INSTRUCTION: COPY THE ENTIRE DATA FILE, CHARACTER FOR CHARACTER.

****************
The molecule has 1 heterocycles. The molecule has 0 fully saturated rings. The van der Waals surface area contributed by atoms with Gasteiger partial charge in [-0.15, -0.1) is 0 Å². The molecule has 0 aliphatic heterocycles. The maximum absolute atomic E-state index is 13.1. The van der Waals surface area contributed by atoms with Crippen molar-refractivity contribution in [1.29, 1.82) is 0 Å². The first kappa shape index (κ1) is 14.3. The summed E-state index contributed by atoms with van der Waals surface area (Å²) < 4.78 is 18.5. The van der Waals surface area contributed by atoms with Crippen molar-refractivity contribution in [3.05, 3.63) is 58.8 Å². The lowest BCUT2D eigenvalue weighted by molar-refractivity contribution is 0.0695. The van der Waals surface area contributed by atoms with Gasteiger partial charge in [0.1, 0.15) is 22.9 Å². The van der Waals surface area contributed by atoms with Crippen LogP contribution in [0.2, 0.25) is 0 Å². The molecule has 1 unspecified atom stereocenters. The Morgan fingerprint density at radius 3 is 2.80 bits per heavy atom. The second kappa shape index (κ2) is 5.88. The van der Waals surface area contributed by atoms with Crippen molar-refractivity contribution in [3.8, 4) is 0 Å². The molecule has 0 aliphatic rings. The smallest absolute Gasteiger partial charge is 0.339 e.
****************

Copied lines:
The molecule has 1 heterocycles. The molecule has 0 fully saturated rings. The van der Waals surface area contributed by atoms with Gasteiger partial charge in [-0.15, -0.1) is 0 Å². The molecule has 0 aliphatic heterocycles. The maximum absolute atomic E-state index is 13.1. The van der Waals surface area contributed by atoms with Crippen molar-refractivity contribution in [1.29, 1.82) is 0 Å². The first kappa shape index (κ1) is 14.3. The summed E-state index contributed by atoms with van der Waals surface area (Å²) < 4.78 is 18.5. The van der Waals surface area contributed by atoms with Crippen molar-refractivity contribution in [3.05, 3.63) is 58.8 Å². The lowest BCUT2D eigenvalue weighted by molar-refractivity contribution is 0.0695. The van der Waals surface area contributed by atoms with Gasteiger partial charge in [0.1, 0.15) is 22.9 Å². The van der Waals surface area contributed by atoms with Crippen LogP contribution in [0.2, 0.25) is 0 Å². The molecule has 1 unspecified atom stereocenters. The Morgan fingerprint density at radius 3 is 2.80 bits per heavy atom. The second kappa shape index (κ2) is 5.88. The van der Waals surface area contributed by atoms with Crippen molar-refractivity contribution in [3.8, 4) is 0 Å². The molecule has 0 aliphatic rings. The smallest absolute Gasteiger partial charge is 0.339 e.